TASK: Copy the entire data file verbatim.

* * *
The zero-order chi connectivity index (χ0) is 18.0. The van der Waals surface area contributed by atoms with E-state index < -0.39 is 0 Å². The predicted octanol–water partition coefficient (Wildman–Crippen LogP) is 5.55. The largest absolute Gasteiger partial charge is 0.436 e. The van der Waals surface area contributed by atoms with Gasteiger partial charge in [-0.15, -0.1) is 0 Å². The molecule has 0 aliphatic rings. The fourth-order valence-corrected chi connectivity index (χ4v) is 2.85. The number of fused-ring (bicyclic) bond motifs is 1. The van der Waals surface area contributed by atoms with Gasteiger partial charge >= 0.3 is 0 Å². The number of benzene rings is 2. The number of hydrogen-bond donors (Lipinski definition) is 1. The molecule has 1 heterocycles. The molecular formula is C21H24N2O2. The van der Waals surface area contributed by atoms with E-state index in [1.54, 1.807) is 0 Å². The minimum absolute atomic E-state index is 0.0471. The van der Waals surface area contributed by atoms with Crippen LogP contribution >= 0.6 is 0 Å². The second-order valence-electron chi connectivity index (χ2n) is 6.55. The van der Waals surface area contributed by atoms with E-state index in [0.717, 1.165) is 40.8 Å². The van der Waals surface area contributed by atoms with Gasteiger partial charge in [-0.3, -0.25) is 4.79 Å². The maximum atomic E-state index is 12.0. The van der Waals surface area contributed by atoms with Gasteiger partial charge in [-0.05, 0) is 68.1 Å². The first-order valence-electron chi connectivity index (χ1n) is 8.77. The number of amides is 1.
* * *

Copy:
The zero-order chi connectivity index (χ0) is 18.0. The van der Waals surface area contributed by atoms with E-state index < -0.39 is 0 Å². The predicted octanol–water partition coefficient (Wildman–Crippen LogP) is 5.55. The largest absolute Gasteiger partial charge is 0.436 e. The van der Waals surface area contributed by atoms with Gasteiger partial charge in [-0.15, -0.1) is 0 Å². The molecule has 0 aliphatic rings. The fourth-order valence-corrected chi connectivity index (χ4v) is 2.85. The number of fused-ring (bicyclic) bond motifs is 1. The van der Waals surface area contributed by atoms with Gasteiger partial charge >= 0.3 is 0 Å². The number of benzene rings is 2. The number of hydrogen-bond donors (Lipinski definition) is 1. The molecule has 1 heterocycles. The molecular formula is C21H24N2O2. The van der Waals surface area contributed by atoms with E-state index in [1.54, 1.807) is 0 Å². The minimum absolute atomic E-state index is 0.0471. The van der Waals surface area contributed by atoms with Crippen LogP contribution >= 0.6 is 0 Å². The second-order valence-electron chi connectivity index (χ2n) is 6.55. The van der Waals surface area contributed by atoms with E-state index in [0.717, 1.165) is 40.8 Å². The van der Waals surface area contributed by atoms with Gasteiger partial charge in [-0.3, -0.25) is 4.79 Å². The maximum atomic E-state index is 12.0. The van der Waals surface area contributed by atoms with Gasteiger partial charge in [-0.05, 0) is 68.1 Å². The first-order valence-electron chi connectivity index (χ1n) is 8.77. The number of amides is 1.